If the current outbreak follows the course of past health scares, it will only be a temporary bump for the Canadian economy, according to an analysis by BMO economist Sal Guatieri. But that stumble would come as domestic growth has already entered a soft patch.

READ MORE: 2nd ‘presumptive’ coronavirus case reported in Ontario

Typically, global health-care worries send stock markets into sell-off mode, with prices of airlines, restaurants and hotels hit especially hard, Guatieri said in a note published on Friday. At the same time, investors pile into safer assets.

Do Canadians need to worry about coronavirus?

Do Canadians need to worry about coronavirus?

On Monday, Canada’s benchmark S&P/TSX composite index was down about 0.6 per cent in midday trading, while the Dow Jones Industrial Average and the S&P 500 were down around one per cent, erasing a significant portion of their gains for January. Companies that rely on travel and tourism suffered steep losses. Meanwhile, the prices of safe-haven assets like gold and bonds rose.

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READ MORE: U.S. stocks tumble as coronavirus cases spike in China

The stock declines follow equity sell-offs in Europe earlier in the day. Most markets in Asia were closed for the Lunar New Year, with Chinese authorities extending the holiday to Feb. 2 in an effort to keep as many people as possible at home to contain the outbreak.

Lunar New Year celebrations continue under coronavirus scare

Lunar New Year celebrations continue under coronavirus scare

As with previous outbreaks, the new, fast-spreading coronavirus is also rattling commodities markets. Crude oil prices dipped below US$60 (C$78) for the first time in nearly three months on Monday, as reports of more businesses being forced to shut down fuelled expectations of slowing oil demand.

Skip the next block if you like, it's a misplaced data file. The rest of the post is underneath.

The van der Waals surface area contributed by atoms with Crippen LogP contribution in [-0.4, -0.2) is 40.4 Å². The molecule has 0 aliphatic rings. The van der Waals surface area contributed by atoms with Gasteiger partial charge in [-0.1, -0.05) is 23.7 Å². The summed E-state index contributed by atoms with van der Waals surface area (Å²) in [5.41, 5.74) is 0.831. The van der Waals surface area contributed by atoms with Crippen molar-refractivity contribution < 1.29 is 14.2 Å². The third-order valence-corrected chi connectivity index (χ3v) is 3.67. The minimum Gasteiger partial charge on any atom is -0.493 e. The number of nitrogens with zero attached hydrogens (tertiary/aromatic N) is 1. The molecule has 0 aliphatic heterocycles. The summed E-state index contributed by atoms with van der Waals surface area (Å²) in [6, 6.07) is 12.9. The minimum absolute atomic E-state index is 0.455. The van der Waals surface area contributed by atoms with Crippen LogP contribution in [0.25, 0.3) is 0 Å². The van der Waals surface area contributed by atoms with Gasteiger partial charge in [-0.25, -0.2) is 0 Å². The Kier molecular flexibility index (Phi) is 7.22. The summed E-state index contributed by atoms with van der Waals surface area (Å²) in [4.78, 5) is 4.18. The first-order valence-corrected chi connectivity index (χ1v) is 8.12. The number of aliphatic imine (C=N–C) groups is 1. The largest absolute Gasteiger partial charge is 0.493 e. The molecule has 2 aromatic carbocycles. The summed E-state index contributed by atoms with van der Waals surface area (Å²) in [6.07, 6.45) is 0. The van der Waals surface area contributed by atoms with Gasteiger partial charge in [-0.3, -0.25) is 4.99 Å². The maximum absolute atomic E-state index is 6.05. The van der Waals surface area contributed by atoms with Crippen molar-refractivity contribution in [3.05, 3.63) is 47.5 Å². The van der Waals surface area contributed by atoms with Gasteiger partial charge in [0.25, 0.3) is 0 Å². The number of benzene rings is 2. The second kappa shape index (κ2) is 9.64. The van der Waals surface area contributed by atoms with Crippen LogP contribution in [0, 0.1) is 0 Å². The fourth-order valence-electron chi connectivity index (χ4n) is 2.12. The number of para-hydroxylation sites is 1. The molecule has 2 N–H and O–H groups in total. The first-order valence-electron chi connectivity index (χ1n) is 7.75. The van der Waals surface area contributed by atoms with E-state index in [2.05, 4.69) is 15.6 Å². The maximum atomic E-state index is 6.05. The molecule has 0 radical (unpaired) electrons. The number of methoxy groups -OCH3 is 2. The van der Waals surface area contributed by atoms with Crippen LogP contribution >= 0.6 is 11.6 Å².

The dip in commodity prices typically has knock-on effects for the currencies of countries with resource-based economies, like Canada’s, Guatieri wrote.

On Monday, the Canadian dollar was trading at 75.78 cents U.S., compared with an average of 76.10 cents U.S. on Friday, which was already a four-week low.

READ MORE: Oil prices, stock markets tumble as coronavirus cases spike in China

Comments from the Bank of Canada, which recently trimmed its 2020 economic forecast, have also been putting pressure on the loonie.

In general, global epidemics tend to slow down broader economic growth, Guatieri wrote.

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“People shop less, delay travel and stay home. Companies turn cautious and delay investments.”

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While government moves to contain the crisis and increased demand for health-care services offsets the adverse economic impacts somewhat, “the economy slows nonetheless,” Guatieri said.

In 2003, the spread of SARS shaved 0.66 percentage points off annualized economic growth between March and June that year, according to an estimate from the Bank of Canada. The outbreak caused nearly 800 deaths worldwide, 44 of which were in Canada.

Is Canada doing enough to protect Canadians from the coronavirus outbreak?

Is Canada doing enough to protect Canadians from the coronavirus outbreak?

But the economic impact of SARS and other recent epidemics has been short-lived, Guatieri said.

Stock markets were quick to bounce back once the outbreak appeared to be under control and the number of cases began to fall, with economic activity also recovering rapidly, the report said.

READ MORE: ‘We’re trying to have hope’ — Pregnant B.C. woman stuck in coronavirus epicentre

In Canada, the full-year impact of the SARS outbreak was a reduction of a mere 0.1 per cent of GDP, according to the Bank of Canada.

Guatieri also noted the Chinese government is taking decisive steps to control the outbreak and health care authorities have better technology and protocols in place since the SARS crisis.

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And while the new coronavirus outbreak strikes at a time when both the U.S. and Chinese economies are losing steam, economists have also been hoping for that growth slump to ease somewhat thanks to recent progress on trade negotiations with the approval of a “Phase 1” trade deal between Washington and Beijing.